--Hurley really seems like the one, main character on this show who isn’t suffering from some kind of guilt, or seeking redemption for anything. We know he suffered from guilt associated with the collapse of the outside deck that killed some party-goers (he blamed his weight for collapsing the deck, though that was not the cause) and sent him to the mental hospital originally.

--In the Flash-Sideways, Mr Locke lay battered on the ground after being hit intentionally by Desmond, joining a long list of Lost characters, including himself, who’ve been mowed over by a car.

--Jack’s reaction to seeing FLocke...Locke. Remember, the last time Jack saw him he was in the casket before the return flight to the Island, and he had just put his father’s shoes on Locke’s feet.


--What was in the bag that Hurley found in the beach shelter? Black and white stones, perhpas?

--FLocke must know about Desmond’s interaction with the electromagnetic anomaly, right? So why would he have pushed him down the well, assuming the well leads to one of these anomalies? It seems that he would be putting him closer to causing a...reaction.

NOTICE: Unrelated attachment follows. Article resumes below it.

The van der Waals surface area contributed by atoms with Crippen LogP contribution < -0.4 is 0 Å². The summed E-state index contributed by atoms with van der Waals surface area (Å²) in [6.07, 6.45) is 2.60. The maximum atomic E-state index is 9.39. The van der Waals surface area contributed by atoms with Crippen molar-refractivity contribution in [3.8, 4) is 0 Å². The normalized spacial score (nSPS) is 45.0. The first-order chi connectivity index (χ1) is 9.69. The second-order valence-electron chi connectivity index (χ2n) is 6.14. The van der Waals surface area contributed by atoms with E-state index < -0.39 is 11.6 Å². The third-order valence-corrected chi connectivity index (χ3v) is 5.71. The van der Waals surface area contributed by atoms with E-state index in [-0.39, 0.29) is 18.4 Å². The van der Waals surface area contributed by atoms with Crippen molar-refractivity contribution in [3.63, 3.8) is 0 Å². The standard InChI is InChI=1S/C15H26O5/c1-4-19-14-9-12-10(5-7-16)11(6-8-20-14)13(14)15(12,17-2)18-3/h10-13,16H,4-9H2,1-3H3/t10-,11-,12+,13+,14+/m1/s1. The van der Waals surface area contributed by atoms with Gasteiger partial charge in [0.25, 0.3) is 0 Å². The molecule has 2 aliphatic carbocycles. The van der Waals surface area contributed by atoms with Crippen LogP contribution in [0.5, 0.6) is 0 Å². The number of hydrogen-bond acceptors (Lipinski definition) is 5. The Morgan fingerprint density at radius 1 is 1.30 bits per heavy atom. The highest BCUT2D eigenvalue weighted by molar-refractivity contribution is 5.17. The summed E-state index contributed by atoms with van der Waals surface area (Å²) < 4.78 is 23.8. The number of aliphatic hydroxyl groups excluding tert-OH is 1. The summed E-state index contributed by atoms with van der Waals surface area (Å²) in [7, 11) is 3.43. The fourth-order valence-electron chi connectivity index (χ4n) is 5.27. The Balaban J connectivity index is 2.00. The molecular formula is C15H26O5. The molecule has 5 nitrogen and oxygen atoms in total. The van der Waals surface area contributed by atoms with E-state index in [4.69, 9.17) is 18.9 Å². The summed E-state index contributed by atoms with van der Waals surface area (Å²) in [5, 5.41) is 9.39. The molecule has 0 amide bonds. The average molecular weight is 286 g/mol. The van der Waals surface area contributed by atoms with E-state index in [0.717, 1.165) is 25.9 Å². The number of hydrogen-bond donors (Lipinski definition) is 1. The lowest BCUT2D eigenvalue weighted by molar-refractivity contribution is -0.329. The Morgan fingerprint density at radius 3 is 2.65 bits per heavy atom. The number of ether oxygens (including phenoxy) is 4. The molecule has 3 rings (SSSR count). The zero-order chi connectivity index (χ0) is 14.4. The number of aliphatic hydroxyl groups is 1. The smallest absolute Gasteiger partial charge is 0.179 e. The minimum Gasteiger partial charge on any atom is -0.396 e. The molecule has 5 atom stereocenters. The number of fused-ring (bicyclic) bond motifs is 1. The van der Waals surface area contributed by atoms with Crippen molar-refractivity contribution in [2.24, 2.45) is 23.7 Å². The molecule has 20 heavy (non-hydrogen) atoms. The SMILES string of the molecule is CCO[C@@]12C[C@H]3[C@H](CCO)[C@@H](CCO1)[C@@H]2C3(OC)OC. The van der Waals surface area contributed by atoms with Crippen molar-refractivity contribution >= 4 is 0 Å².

--Again with the kid in the woods...who is he and why does FLocke not want to acknowledge him?

--Was Hurley’s idea to talk to FLocke really a good one?

--What is the Island? Richard wanted Hurley to ask Jacob what the Island is, claiming that Jacob once told him.

--Any chance that Hurley will use the knife that FLocke gave to him to kill FLocke?

We continue to see the wall that is separating the two timelines breaking down as more and more memories continue to cross-over from one side to the other via the different main characters.

What a crazy preview for the next episode, eh? The Gene Wilder Willy Wonka dialogue was a bit creepy. I can’t wait!

Tune in next Tuesday night for that episode, which is the 13th one of the season and is titled The Last Recruit.

Here’s how the episodes stack up for the rest of the season:

Ep 14 The Candidate

Ep 15 Across The Sea

Ep 16 What They Died For

Ep 17 The End (pt 1) will be shown as part of two-hour series finale

Ep 18 The End (pt 2) will be shown as part of two-hour series finale

Jorge Garcia plays the part of Hugo 'Hurley' Reyes. He keeps a blog called Dispatches from the Island. Check it out by clicking here for Dispatches from the Island.

Until next week, I have to go because my Family Size bucket of Mr Cluck’s Chicken has finally arrived.